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Financial services' 15-year gender diversity failure

Alison Steed

Alison Steed

Three quarters of those surveyed who were monitoring gender diversity in their business saw profit increases of between 5 per cent and 20 per cent, the majority seeing a 10-15 per cent increase.

Any company being offered a double-digit increase in their profits would most likely snap your arm off to get it, yet many refuse to accept it can be achieved with a better gender split.

Deborah France-Massin, director of the ILO Bureau for Employers’ Activities, said: “When you consider the efforts companies make in other areas to get just an extra 2 or 3 per cent in profits, the significance is clear. Companies should look at gender balance as a bottom line issue, not just a human resource issue.” Of course, she is right.

The unsurprising knock-on of this is that increasing female employment in companies has a positive impact on a country’s GDP, according to the ILO survey. This is no figure plucked out of the air either, it is based on data from 186 countries between 1991 and 2017.

So, you would think that moves to make companies more diverse should not need to be legislated for. It should be done automatically because, if for no other reason, it is likely to make the company more profitable.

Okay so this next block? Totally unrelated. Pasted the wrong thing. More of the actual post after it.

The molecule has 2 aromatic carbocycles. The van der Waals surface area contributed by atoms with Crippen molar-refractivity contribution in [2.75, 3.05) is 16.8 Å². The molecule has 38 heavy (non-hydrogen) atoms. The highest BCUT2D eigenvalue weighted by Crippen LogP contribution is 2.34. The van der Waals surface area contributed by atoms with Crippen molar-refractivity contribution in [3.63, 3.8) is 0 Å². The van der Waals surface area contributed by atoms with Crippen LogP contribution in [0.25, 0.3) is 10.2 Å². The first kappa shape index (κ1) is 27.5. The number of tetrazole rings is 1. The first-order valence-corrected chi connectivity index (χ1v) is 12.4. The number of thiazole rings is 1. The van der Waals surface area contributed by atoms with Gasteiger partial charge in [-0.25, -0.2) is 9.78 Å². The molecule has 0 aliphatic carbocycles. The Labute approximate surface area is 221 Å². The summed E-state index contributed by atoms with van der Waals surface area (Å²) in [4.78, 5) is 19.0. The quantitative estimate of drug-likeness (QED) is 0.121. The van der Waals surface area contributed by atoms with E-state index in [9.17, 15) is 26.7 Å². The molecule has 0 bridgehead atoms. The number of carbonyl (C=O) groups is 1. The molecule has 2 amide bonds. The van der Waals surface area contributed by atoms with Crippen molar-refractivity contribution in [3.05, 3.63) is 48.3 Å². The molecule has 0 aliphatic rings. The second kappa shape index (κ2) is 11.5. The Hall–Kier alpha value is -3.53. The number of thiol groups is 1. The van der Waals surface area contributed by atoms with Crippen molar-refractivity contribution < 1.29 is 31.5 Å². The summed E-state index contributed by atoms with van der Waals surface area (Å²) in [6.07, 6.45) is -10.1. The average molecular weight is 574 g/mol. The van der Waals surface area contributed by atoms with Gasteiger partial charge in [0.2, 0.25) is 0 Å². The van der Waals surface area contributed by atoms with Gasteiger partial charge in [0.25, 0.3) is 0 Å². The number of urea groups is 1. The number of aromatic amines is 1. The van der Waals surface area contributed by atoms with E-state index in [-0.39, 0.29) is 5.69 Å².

However, even when it comes to wage parity, there is still a gender pay gap that has become entrenched and, despite the Equal Pay Act having been in force since 1975, we see little real progress.

Under the current legislation, every private company with 250 employees or more has to report each year on the pay differential between men and women.

This has been happening since April 2018, but as yet it is hard to see any palpable benefit as even the naming and shaming of companies who persist in paying women less does not seem to have prompted a significant change in approach.

If your company is looking for a reason to address the gender diversity in your business, few can surely be better than “it is likely to make your business more profitable”.

It is time to look at your company to see if you are doing everything you can and should to improve diversity, and, consequently, your bottom line.

Alison Steed is a freelance journalist